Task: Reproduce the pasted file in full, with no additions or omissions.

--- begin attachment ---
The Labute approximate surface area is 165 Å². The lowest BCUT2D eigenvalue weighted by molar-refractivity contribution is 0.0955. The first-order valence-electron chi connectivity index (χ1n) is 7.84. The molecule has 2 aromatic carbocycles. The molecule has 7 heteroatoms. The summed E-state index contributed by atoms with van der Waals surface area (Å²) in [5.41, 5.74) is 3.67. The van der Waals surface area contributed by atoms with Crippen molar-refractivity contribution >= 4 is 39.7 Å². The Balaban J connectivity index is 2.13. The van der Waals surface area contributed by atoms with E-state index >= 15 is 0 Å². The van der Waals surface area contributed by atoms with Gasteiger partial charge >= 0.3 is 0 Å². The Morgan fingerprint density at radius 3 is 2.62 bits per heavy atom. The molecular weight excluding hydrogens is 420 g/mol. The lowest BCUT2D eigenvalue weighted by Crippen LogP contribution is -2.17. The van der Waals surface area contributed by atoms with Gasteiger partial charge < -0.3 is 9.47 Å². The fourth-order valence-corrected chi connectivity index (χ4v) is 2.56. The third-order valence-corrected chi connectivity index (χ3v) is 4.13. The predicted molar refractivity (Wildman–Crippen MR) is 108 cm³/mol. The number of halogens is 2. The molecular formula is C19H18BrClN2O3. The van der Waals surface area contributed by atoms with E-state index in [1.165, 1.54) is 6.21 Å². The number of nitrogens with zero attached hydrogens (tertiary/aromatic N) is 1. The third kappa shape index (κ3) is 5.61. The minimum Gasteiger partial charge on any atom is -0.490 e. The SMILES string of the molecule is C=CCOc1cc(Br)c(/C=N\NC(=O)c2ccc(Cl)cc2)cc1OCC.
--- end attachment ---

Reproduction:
The Labute approximate surface area is 165 Å². The lowest BCUT2D eigenvalue weighted by molar-refractivity contribution is 0.0955. The first-order valence-electron chi connectivity index (χ1n) is 7.84. The molecule has 2 aromatic carbocycles. The molecule has 7 heteroatoms. The summed E-state index contributed by atoms with van der Waals surface area (Å²) in [5.41, 5.74) is 3.67. The van der Waals surface area contributed by atoms with Crippen molar-refractivity contribution >= 4 is 39.7 Å². The Balaban J connectivity index is 2.13. The van der Waals surface area contributed by atoms with E-state index >= 15 is 0 Å². The van der Waals surface area contributed by atoms with Gasteiger partial charge >= 0.3 is 0 Å². The Morgan fingerprint density at radius 3 is 2.62 bits per heavy atom. The molecular weight excluding hydrogens is 420 g/mol. The lowest BCUT2D eigenvalue weighted by Crippen LogP contribution is -2.17. The van der Waals surface area contributed by atoms with Gasteiger partial charge < -0.3 is 9.47 Å². The fourth-order valence-corrected chi connectivity index (χ4v) is 2.56. The third-order valence-corrected chi connectivity index (χ3v) is 4.13. The predicted molar refractivity (Wildman–Crippen MR) is 108 cm³/mol. The number of halogens is 2. The molecular formula is C19H18BrClN2O3. The van der Waals surface area contributed by atoms with E-state index in [1.165, 1.54) is 6.21 Å². The number of nitrogens with zero attached hydrogens (tertiary/aromatic N) is 1. The third kappa shape index (κ3) is 5.61. The minimum Gasteiger partial charge on any atom is -0.490 e. The SMILES string of the molecule is C=CCOc1cc(Br)c(/C=N\NC(=O)c2ccc(Cl)cc2)cc1OCC.